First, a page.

15. Dec 24, 2007 #875 of 2401
    mikeyts

    mikeyts Stream Warrior

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    Having looked over lrhorer's posts, I can see what he's been arguing, though I'm not sure what the assertion that a system with 100K subs, 270K receivers and 500 linear channels would get 100% of the channels requested during peak hours has to do with SDV, or the post by bicker he quoted in that response. It only takes one "5000 channel super-DVR recording every available channel 24 hours a day" to break SDV, since the premise is that the channels in SDV groups are assigned to over-provisioned pools of bandwidth (typically less than 50% as much as necessary to transmit all of them concurrently). A "super-DVR" sitting on one segment will break the system if it attempts to simultaneously request more of the channels in an SDV group than will fit in the bandwidth assigned to that group; any attempt to simultaneously tune all of them will definitely break it.

    Whether any bunch of TiVos on a given network segment recording suggestions would, by themselves, simultaneously request too many SDV channels is another topic. It seems highly unlikely, but creating recordings of suggestions, all of which have a very low probability of actually being viewed, is just not an important enough activity to allocate any portion of a precious shared network resource to. No properly planned SDV group should contain any really popular services, so any 500 channel system should contain a couple of hundred non-SDV services to record suggestions from, if you simply must :).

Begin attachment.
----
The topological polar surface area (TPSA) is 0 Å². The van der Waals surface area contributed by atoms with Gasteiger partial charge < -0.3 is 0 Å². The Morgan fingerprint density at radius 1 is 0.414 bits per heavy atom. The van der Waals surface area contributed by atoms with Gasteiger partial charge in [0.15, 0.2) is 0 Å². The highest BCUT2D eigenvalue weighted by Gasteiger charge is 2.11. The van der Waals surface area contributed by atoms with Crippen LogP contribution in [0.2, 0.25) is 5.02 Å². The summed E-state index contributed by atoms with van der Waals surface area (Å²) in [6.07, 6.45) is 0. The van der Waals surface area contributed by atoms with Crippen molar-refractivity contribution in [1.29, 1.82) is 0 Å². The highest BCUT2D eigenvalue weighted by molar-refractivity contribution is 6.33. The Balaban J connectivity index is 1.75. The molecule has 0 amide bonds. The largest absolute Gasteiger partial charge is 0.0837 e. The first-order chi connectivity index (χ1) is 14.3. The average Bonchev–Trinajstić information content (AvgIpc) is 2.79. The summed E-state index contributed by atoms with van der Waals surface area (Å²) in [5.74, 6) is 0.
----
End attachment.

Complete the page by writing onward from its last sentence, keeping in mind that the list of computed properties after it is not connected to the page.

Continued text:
16. Dec 26, 2007 #876 of 2401
    lrhorer

    lrhorer Active Member

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    'Not even. I'm flabbergasted anyone would get that impression. I was rebutting the notion that TiVo Suggestions breaks the SDV model and would cause a severe problem for CATV providers and so TiVo should limit the scope of its Suggestions feature. The notion is nonsense. Ignoring the legal and logistical mess we're in with a lack of unified standards and the inability of any TV / DVR manufacturer to hedge their bets against losing money by picking one of the flavors of SDV, SDV already provides a vastly expanded set of features with far, far more to come. Exactly what statement in any of my posts would have led you to believe I was arguing SDV would not work? It works very well , indeed. It works substantially just as well with myriads of TiVos with Suggestions turned on as without.